Poor man's SRP

Discussion in 'all things UNIX' started by Gullible Jones, May 24, 2012.

Thread Status:
Not open for further replies.
  1. How effective would it be as a desktop security measure to mount all user-writeable areas (/var, /tmp, /home, and /dev/shm covers it IIRC) with noexec? I know this doesn't prevent scripts from executing entirely (e.g. you can do 'sh foo.sh' and foo.sh will run), but it would probably put the kibosh on any theoretical drive-by install, wouldn't it? Or could it be easily circumvented?
     
  2. Hungry Man

    Hungry Man Registered Member

    Joined:
    May 11, 2011
    Posts:
    9,148
    I've seen setting /tmp and a few areas to no-exec as recommended before.
     
  3. I'll note that /tmp as noexec unfortunately doesn't work on Debian, same with /var - dpkg needs to execute stuff from both areas.
     
  4. Hungry Man

    Hungry Man Registered Member

    Joined:
    May 11, 2011
    Posts:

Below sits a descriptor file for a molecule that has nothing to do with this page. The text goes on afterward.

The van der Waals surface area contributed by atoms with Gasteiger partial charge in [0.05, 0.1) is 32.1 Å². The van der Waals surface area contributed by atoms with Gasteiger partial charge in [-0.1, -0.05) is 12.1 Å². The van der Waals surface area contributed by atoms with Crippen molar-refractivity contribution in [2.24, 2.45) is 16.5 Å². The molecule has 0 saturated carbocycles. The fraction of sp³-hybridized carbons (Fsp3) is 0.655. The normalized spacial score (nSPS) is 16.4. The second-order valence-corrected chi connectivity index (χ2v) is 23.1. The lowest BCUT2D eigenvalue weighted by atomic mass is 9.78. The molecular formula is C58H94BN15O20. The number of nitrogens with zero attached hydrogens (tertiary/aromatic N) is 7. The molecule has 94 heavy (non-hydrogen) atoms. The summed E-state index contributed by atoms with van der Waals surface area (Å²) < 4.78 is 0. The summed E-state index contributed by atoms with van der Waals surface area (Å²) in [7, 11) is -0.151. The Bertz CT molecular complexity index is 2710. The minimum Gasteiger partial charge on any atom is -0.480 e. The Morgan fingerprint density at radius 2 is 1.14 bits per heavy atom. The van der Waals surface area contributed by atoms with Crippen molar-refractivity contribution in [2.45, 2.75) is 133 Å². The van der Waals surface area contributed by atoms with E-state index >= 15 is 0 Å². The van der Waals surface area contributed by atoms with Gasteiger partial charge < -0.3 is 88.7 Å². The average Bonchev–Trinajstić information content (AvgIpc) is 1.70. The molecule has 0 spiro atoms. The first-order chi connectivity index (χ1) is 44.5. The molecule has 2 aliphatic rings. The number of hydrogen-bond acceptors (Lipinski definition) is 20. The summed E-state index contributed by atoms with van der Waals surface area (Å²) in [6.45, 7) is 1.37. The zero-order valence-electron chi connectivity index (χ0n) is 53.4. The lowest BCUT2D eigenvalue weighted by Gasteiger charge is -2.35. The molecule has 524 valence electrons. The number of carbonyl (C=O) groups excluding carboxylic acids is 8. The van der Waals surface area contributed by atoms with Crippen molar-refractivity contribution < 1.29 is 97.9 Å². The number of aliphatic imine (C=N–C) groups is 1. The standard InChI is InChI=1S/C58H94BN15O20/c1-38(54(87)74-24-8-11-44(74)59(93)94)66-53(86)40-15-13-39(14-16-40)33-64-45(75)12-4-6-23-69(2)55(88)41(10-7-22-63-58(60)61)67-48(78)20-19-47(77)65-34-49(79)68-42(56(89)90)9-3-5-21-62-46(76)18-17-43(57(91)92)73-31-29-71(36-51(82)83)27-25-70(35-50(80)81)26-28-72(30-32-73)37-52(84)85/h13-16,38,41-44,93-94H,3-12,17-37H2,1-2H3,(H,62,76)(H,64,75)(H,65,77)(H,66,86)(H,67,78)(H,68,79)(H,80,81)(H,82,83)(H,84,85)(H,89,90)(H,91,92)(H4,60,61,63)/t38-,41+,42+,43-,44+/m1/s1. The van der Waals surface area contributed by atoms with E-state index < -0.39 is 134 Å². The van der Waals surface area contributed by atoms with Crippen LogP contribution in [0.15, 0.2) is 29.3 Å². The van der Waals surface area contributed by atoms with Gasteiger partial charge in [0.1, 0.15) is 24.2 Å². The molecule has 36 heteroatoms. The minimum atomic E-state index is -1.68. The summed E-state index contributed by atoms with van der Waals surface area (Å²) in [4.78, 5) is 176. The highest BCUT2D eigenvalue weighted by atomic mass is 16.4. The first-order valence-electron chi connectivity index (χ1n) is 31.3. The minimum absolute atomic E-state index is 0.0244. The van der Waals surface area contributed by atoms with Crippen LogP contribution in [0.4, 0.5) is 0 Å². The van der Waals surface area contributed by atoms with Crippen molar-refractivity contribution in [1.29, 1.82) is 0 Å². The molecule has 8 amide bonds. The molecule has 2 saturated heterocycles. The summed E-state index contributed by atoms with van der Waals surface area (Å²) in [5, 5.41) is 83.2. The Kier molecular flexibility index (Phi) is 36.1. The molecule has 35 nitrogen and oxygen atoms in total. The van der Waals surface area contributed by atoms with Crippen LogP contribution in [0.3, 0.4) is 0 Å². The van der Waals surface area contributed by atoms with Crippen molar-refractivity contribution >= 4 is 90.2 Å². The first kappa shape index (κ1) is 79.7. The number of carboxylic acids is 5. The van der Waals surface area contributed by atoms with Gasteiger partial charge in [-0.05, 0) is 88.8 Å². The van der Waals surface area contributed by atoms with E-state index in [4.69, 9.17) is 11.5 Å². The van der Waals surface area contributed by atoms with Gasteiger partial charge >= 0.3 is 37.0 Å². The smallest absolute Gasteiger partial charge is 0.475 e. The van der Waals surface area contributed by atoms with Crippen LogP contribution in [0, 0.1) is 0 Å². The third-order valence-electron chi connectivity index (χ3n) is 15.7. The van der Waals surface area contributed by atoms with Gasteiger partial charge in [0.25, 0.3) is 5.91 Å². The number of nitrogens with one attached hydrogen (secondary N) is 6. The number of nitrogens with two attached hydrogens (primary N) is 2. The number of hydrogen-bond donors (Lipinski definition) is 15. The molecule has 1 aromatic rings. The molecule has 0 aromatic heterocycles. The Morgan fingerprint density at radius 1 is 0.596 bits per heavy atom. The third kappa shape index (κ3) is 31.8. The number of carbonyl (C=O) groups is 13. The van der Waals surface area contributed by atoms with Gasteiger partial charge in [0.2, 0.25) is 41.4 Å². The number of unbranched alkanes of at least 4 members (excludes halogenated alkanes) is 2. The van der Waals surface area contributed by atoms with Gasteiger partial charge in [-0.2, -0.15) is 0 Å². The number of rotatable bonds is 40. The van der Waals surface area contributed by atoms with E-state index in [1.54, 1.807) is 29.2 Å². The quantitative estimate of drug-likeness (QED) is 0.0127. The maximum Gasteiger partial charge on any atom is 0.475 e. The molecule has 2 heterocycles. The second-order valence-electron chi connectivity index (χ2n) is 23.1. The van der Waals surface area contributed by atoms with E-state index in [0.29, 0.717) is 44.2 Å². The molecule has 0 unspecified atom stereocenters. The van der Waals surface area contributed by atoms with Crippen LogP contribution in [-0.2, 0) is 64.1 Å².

9,148
    I wouldn't really worry about it. What's the worst that can happen?

    I think /tmp already has restrictions on it for reads/writes based on ownership.
     
  5. Sort of. I know the sticky bit prevents deletion of files by anyone other than their owners, but I'm not sure about reading and execution. Anyway I'm thinking more of a drive-by install scenario - your browser downloads something nefarious to /tmp and executes it, etc. In practice this is unlikely because Linux has a minscule user base on the desktop. In theory I don't see why it couldn't be done.
     
  6. Hungry Man

    Hungry Man Registered Member

    Joined:
    May 11, 2011
    Posts:
    9,148
    It could be. Apparmor would prevent this though as profiles need explicit permission to execute.
     
Loading...
Thread Status:
Not open for further replies.